Crop Water Production Function (CWPF): Crop Water Production Function (CWPF) reflects the benefits of applied water in the production of dry matter or yield. The quadratic polynomial function of Helweg18 was used to fitting the data of applied water against the sugar beet yield and sugar content. Fitting the present data to the polynomial function for the different irrigation regime presented in Table 9 and 10.
According to the mathematical analysis of the Crop Water Production Function (CWPF) against applied irrigation water, the predicted maximum root yield is 22.651 ton fed1 and the computed applied water is 2683.3 m3 /fed. The corresponding gross sugar yield and white sugar yield were 4.824 and 3.878 ton fed1, respectively at the same applied water (Table 9).
The mathematical analysis of the crop water production function (CWPF) against seasonal crop evapotranspiration, the predicted maximum root yield was 21.611 ton fed1 and the optimum crop evapotranspiration is 243.0 mm/fed. The corresponding gross sugar yield and white sugar yield were 5.537 and 3.661 ton fed1, respectively (Table 10).
For crop water production function (CWPF) of boron application, the predicted maximum root yield was 28.132 ton fed1 and the optimum boron application was 6.9 kg B/fed. The corresponding gross sugar yield and white sugar yield were 5.661 and 4.689 ton fed1, respectively (Table 11).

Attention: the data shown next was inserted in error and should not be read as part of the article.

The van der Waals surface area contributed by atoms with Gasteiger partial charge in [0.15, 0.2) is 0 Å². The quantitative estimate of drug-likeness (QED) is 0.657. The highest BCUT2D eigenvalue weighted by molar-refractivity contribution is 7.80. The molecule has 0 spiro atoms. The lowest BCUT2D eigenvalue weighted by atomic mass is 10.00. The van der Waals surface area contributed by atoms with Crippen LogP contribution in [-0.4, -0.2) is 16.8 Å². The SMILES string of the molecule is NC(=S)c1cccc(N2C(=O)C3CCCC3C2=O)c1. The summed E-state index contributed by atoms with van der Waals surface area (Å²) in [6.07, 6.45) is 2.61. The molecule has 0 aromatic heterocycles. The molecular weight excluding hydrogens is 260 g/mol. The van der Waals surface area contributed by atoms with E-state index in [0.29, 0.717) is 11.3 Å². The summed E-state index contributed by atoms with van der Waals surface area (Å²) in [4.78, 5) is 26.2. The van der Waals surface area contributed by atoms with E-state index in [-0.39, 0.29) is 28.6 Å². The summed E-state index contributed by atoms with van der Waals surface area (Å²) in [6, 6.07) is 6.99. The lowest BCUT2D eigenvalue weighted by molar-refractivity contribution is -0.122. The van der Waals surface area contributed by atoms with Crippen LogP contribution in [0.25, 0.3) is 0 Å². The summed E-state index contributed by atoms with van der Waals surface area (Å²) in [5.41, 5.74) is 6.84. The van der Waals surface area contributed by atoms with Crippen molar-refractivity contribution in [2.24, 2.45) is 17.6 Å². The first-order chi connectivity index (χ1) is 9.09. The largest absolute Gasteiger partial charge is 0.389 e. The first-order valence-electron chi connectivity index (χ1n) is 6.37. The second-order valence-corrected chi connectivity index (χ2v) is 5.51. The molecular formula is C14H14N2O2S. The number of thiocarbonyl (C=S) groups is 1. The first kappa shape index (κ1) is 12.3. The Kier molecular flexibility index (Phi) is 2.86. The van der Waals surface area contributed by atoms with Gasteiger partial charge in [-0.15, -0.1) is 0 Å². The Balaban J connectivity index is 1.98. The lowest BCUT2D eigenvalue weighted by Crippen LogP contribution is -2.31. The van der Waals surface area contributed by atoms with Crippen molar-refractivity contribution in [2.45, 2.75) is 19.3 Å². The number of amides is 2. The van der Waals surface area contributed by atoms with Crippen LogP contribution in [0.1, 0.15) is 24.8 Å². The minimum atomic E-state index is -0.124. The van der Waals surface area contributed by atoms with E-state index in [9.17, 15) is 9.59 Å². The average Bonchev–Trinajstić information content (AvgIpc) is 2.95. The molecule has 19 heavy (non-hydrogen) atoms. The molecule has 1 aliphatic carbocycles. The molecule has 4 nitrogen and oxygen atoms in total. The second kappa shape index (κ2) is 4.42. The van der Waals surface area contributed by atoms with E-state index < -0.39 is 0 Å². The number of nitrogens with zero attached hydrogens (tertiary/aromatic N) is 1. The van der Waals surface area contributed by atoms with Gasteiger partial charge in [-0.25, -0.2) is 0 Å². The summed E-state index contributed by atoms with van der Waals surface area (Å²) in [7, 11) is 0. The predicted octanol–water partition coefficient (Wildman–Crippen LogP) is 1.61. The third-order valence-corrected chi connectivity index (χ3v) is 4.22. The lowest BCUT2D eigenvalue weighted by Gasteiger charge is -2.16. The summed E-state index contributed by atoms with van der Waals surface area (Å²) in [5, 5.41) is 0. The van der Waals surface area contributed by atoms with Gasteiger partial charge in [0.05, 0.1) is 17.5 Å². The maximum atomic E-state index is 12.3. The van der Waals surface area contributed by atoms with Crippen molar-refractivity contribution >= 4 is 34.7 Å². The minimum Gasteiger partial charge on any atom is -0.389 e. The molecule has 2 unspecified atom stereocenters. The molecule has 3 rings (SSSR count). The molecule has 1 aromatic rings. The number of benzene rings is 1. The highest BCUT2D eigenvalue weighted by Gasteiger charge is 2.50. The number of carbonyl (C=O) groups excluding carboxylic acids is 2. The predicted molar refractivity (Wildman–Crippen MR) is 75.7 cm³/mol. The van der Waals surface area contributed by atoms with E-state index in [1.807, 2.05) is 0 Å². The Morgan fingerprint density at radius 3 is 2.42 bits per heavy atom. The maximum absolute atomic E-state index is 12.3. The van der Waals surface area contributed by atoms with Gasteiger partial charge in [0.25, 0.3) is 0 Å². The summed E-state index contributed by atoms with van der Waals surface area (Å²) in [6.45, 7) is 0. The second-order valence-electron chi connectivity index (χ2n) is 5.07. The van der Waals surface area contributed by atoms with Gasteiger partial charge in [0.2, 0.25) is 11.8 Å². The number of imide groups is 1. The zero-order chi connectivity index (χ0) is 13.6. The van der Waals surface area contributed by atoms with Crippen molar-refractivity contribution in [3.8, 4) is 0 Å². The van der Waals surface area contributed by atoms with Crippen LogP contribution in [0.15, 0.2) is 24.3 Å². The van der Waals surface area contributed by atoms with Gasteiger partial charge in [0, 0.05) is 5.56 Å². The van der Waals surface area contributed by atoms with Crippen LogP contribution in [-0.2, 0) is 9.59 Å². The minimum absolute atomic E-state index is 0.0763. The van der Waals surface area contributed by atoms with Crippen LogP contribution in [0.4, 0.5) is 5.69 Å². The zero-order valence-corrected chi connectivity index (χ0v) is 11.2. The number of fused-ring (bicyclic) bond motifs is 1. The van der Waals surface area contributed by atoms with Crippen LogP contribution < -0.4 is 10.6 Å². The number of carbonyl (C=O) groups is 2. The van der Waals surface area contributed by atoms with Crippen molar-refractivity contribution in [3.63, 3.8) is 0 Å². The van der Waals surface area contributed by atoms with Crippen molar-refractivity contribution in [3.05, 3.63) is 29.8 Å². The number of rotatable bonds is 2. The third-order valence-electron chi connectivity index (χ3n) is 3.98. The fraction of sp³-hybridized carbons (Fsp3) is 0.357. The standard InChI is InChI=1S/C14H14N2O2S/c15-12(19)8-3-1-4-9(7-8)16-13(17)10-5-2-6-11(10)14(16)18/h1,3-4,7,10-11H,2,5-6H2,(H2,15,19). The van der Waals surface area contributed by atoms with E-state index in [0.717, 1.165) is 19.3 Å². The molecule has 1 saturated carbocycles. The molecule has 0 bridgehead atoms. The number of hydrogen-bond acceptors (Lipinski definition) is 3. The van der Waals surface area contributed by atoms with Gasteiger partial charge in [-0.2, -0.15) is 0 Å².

The equilibrium between applied irrigation water and maximization of root, sugar, white sugar yields needed to decide the most optimum irrigation water. According to the present analysis, recommends applied water as 2683.3 m3/fed to attain the optimizing values as 22.651, 6.004 and 5.195 ton fed1 for root yield, gross sugar yield and white sugar yield, respectively.
The main advantage of deficit irrigation is that it maximizes the productivity of water. In addition, a certain reduction in yield observed, the quality of the yield (e.g., sugar content)50. In areas where water is the limiting factor for crop production, there maximizing the water productivity by deficit irrigation is often economically more profitable for the farmer than maximizing yield.